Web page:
Articulate, passionate and humorous, Dr. Holly Lucille breaks down the myths and misconceptions about health and health related topics.

Grassfed & Feedlot Beef: Is There a Difference?

From the Show: Mindful Medicine
Summary: Does it make a difference to your health if you're eating beef that's been raised on grass, corn or soy?
Air Date: 9/17/14
Duration: 10
Host: Holly Lucille, ND, RN
Guest Bio: Jennifer Ito, ND
Jennifer ItoDr. Ito earned her bachelor's degree from Barnard College, Columbia University, and her Naturopathic Medicine degree from Bastyr University in 2004, at which time she returned to her childhood home of Raleigh, NC where she lives with husband and and maintains her private practice: Raleigh Naturopathic Clinic, LLC.

She is an avid reader and has published two book reviews in Natural Medicine Journal and three book reviews for the North Carolina Association of Naturopathic Physicians.

Dr. Ito enjoys treating a wide variety of conditions but has special interests in weight loss and mental health complaints such as depression and anxiety.

She is a member of the American Association of Naturopathic Physicians, the Pediatric Association of Naturopathic Physicians, and the North Carolina Association of Naturopathic Physicians.

She has a near obsession with food which she tweets and Facebooks about regularly, as well as other health related issues.
Grassfed & Feedlot Beef: Is There a Difference?
You may have noticed at your butcher's counter and in restaurant menus that there is an option for you to buy and consume grass-fed or feedlot beef.

If you've ever been distraught because you just assumed all cattle eat grass, you are not alone.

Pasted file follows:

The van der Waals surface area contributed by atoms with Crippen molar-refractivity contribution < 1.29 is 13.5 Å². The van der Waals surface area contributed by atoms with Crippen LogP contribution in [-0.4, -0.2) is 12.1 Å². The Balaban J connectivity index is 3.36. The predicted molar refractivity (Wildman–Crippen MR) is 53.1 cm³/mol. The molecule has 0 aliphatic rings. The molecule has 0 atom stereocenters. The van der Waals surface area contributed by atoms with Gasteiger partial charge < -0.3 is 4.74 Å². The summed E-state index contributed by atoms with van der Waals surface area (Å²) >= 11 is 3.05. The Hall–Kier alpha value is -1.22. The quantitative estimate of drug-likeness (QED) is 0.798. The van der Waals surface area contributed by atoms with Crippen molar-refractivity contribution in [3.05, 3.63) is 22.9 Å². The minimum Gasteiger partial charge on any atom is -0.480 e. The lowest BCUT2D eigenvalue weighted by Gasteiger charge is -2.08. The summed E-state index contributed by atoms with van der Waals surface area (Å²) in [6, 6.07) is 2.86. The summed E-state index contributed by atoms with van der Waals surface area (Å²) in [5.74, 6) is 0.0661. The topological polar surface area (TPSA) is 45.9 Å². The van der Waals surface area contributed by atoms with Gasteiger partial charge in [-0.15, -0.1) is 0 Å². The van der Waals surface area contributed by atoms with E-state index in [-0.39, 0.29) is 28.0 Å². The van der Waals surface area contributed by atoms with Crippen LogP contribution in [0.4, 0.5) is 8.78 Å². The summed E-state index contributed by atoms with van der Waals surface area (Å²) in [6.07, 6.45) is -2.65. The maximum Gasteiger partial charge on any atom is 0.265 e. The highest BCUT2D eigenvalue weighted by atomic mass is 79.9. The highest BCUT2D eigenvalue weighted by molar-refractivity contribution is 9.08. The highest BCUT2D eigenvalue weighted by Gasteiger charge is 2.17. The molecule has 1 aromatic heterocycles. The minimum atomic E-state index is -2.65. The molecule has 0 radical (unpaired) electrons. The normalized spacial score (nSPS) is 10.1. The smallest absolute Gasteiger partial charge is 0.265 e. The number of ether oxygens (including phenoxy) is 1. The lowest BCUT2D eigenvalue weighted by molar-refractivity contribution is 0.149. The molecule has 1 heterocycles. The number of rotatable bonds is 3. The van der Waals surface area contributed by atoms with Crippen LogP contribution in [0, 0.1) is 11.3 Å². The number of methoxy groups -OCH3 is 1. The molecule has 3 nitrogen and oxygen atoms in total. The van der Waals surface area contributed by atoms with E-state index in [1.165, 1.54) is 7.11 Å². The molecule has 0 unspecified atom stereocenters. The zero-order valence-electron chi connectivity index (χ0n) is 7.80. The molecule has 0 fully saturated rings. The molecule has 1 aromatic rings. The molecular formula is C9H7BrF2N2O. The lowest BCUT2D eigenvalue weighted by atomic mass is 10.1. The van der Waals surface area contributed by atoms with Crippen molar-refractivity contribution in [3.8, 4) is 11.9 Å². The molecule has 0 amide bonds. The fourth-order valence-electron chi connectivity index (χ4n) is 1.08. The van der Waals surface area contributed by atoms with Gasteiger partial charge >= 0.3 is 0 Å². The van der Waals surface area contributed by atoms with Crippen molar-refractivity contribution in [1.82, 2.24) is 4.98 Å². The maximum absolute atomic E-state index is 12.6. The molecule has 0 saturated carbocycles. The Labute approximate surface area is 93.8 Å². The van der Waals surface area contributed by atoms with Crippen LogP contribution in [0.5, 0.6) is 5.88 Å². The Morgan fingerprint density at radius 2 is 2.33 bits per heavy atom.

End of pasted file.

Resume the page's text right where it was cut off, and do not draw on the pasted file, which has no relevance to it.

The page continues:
Unfortunately, not all cattle remain on grass-fed diets while being raised to become your food. After being weaned off their mother's milk, true grass-fed beef are allowed to roam free and eat the grass and other vegetation surrounding them up until they are taken to the slaughterhouse.

Feedlot cattle are raised the same way until they are between six to 12 months of age, but then they are moved to feedlots where they are given grain-based feeds (usually soy or corn). Some cattle that are raised in feedlots are also given hormones, antibiotics and other drugs to grow faster in a shorter period of time.

Are there any nutritional differences between grass-fed and feedlot beef?

Since grass-fed cattle are usually free of added hormones, antibiotics and unnatural foods, they are typically the better choice of meat. Grass-fed beef is lower in fat and calories, has higher levels of omega-3s, and contains more vitamin E, minerals, and carotenoids than feedlot beef.

What else do you need to know about grass-fed and feedlot beef?

Jennifer Ito, ND, joins Dr. Holly to discuss if there are nutritional, living and other health differences between grass-fed and feedlot beef and what that means for you and your family.